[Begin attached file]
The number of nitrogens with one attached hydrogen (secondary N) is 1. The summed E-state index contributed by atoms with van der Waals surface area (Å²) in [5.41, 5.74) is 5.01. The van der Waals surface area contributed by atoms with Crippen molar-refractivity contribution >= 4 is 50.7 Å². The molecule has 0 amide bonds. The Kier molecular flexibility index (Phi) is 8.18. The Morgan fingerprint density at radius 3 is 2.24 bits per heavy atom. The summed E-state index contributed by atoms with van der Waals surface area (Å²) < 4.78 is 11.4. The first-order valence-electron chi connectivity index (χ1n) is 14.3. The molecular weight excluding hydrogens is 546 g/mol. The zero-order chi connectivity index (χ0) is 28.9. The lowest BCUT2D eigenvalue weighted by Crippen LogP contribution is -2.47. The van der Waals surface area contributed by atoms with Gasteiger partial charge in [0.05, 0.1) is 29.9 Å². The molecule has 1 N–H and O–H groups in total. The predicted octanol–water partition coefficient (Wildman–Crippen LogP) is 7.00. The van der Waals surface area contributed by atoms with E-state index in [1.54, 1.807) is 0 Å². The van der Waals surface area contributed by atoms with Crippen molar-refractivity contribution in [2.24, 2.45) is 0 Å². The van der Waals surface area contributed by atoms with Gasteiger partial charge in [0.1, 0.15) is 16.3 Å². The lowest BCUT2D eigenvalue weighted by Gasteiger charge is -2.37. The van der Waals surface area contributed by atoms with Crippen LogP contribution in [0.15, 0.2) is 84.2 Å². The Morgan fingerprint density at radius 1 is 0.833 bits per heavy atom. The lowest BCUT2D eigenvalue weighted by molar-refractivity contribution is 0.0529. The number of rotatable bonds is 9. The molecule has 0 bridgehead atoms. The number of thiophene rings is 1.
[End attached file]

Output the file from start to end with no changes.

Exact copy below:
The number of nitrogens with one attached hydrogen (secondary N) is 1. The summed E-state index contributed by atoms with van der Waals surface area (Å²) in [5.41, 5.74) is 5.01. The van der Waals surface area contributed by atoms with Crippen molar-refractivity contribution >= 4 is 50.7 Å². The molecule has 0 amide bonds. The Kier molecular flexibility index (Phi) is 8.18. The Morgan fingerprint density at radius 3 is 2.24 bits per heavy atom. The summed E-state index contributed by atoms with van der Waals surface area (Å²) < 4.78 is 11.4. The first-order valence-electron chi connectivity index (χ1n) is 14.3. The molecular weight excluding hydrogens is 546 g/mol. The zero-order chi connectivity index (χ0) is 28.9. The lowest BCUT2D eigenvalue weighted by Crippen LogP contribution is -2.47. The van der Waals surface area contributed by atoms with Gasteiger partial charge in [0.05, 0.1) is 29.9 Å². The molecule has 1 N–H and O–H groups in total. The predicted octanol–water partition coefficient (Wildman–Crippen LogP) is 7.00. The van der Waals surface area contributed by atoms with E-state index in [1.54, 1.807) is 0 Å². The van der Waals surface area contributed by atoms with Crippen molar-refractivity contribution in [2.24, 2.45) is 0 Å². The van der Waals surface area contributed by atoms with Gasteiger partial charge in [0.1, 0.15) is 16.3 Å². The lowest BCUT2D eigenvalue weighted by Gasteiger charge is -2.37. The van der Waals surface area contributed by atoms with Crippen LogP contribution in [0.15, 0.2) is 84.2 Å². The Morgan fingerprint density at radius 1 is 0.833 bits per heavy atom. The lowest BCUT2D eigenvalue weighted by molar-refractivity contribution is 0.0529. The number of rotatable bonds is 9. The molecule has 0 bridgehead atoms. The number of thiophene rings is 1.